Sunday, 6 February 2011

Why I shall stand firm ...

.. in the Anglican catholic tradition" is the heading of the Credo column in yesterday's Times newspaper. It was written (the column, that is, not necessarily the headline) by Rt Rev Geoffrey Rowell, the Anglican Bishop of Gibraltar in Europe. It is a very articulate explanation of why an Anglo-Catholic might wish to remain in the Church of England after the double impact of the prospective ordination of women as bishops in the Church of England and the establishment of the Ordinariate of Our Lady of Walsingham in the Roman Catholic Church. It is of interest because it argues from theological principle and does not speak at the political level of "staying and continuing the fight". It is also an extremely courteous article in every respect.

I was interested to read how Bishop Rowell understands the departure of five Anglican bishops to join the Ordinariate of Our Lady of Walsingham, and therefore how he understands the idea of the ordinariate itself. He writes of
..the ordinariate set up by Pope Benedict for Anglicans who wish to give priority to the quest for unity and reconciliation between Anglicans and Roman Catholics, which Anglicans as a whole had welcomed warmly in the days of Archbishop Michael Ramsey..
Bishop Rowell views the welcoming of Anglican patrimony in the ordinariate as an affirmation of the work of the Anglican-Roman Catholic International Commission and a challenge to Anglicans to identify exactly what that patrimony is and was. He goes on to suggest that the Anglican Covenant (and the Declaration of Assent required of Church of England clergy - see foot of the page linked) defines the nature of Anglicanism and that it is never a matter of an "anything goes" idea of Anglicanism. In essence, it is suggesting that the Anglican Communion is a part of the wider, universal Church of God expressed in different ecclesial bodies. It is very cogently argued, but there is a distinct feel that it is about giving a Catholic interpretation to something that would equally bear a Protestant interpretation. It is classical Anglo-Catholicism in the tradition of the Tractarian movement, with the plea that goes with that:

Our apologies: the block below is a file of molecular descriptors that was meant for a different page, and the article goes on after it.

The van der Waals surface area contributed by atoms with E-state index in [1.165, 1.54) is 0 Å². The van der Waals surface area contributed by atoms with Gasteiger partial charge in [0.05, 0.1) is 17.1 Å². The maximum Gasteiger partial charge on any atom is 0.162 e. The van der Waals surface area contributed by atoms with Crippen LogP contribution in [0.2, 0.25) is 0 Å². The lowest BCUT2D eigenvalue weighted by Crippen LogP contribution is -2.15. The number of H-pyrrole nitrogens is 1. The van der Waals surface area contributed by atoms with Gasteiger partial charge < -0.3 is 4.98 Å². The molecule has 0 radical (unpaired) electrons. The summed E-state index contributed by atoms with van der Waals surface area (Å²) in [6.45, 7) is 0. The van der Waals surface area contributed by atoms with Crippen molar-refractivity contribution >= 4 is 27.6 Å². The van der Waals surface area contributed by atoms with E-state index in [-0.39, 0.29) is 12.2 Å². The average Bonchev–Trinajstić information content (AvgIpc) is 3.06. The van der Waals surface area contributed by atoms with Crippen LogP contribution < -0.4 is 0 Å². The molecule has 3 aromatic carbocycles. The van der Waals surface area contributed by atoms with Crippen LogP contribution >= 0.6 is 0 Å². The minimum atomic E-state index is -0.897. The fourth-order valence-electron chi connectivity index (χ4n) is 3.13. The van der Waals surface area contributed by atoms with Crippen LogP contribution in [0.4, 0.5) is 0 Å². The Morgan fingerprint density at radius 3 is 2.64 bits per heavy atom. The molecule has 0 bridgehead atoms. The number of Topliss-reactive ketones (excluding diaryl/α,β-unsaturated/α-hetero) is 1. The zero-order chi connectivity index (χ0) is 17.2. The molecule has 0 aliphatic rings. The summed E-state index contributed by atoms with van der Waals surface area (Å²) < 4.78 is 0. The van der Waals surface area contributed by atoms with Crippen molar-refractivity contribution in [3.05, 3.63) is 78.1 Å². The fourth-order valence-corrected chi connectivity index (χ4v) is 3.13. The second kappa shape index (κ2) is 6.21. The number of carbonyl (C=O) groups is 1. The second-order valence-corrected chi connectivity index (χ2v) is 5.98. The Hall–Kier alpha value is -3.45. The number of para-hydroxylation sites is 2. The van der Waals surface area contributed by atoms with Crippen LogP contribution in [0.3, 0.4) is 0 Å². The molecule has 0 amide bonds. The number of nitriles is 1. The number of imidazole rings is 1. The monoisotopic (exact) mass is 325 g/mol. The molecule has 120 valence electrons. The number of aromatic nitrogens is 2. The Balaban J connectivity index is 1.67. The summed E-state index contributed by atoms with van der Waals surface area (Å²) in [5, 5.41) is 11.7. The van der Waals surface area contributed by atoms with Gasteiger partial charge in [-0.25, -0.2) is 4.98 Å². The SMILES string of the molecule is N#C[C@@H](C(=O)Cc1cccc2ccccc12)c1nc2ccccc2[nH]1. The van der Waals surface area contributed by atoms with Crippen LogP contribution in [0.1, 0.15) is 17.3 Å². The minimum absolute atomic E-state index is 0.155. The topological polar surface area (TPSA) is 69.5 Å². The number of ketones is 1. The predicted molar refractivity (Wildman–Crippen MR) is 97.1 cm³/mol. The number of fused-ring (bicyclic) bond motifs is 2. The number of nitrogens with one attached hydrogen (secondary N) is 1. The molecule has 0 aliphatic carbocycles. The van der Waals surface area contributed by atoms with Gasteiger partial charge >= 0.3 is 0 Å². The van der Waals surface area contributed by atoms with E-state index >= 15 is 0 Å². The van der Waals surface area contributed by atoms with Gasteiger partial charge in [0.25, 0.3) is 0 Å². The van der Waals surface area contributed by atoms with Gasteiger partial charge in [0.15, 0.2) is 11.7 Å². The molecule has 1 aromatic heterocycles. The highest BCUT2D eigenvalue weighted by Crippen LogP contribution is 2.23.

Ever since [the English Reformation] Anglicans have held that those ordained as bishops, priests and deacons, are ordained as bishops, priests and deacons of the Church of God. Change in that ordering of ministry is therefore a matter not just for the Church of England or the Anglican Communion but for all those Churches who claim to share that ministry. Developments in faith and order need this wider reference.
Towards the end of his article, Bishop Rowell gives an account of a meeting in November last with Pope Benedict XVI.
At the end of November I was privileged to have an audience with Pope Benedict, and was able to say to him that, as an Anglican bishop, standing in the catholic Anglican tradition, I - with others - wished to continue to witness to the catholic identity of Anglicanism, and received his encouragement to do so.
It would be something quite interesting if, in a kind of mirror to the beginning of the Ordinariate of Our Lady of Walsingham, there were to be a renewed witness to the catholic tradition within the Church of England. Clearly, in the historical context, this should be looked for at the level of charisms, the level of testimony, rather than that of the structures of the Church of England. Such a witness would be an impulse towards unity and it is this that enables us to understand why, in addition to his natural courtesy, Pope Benedict gave the encouragement to Bishop Rowell that he did.

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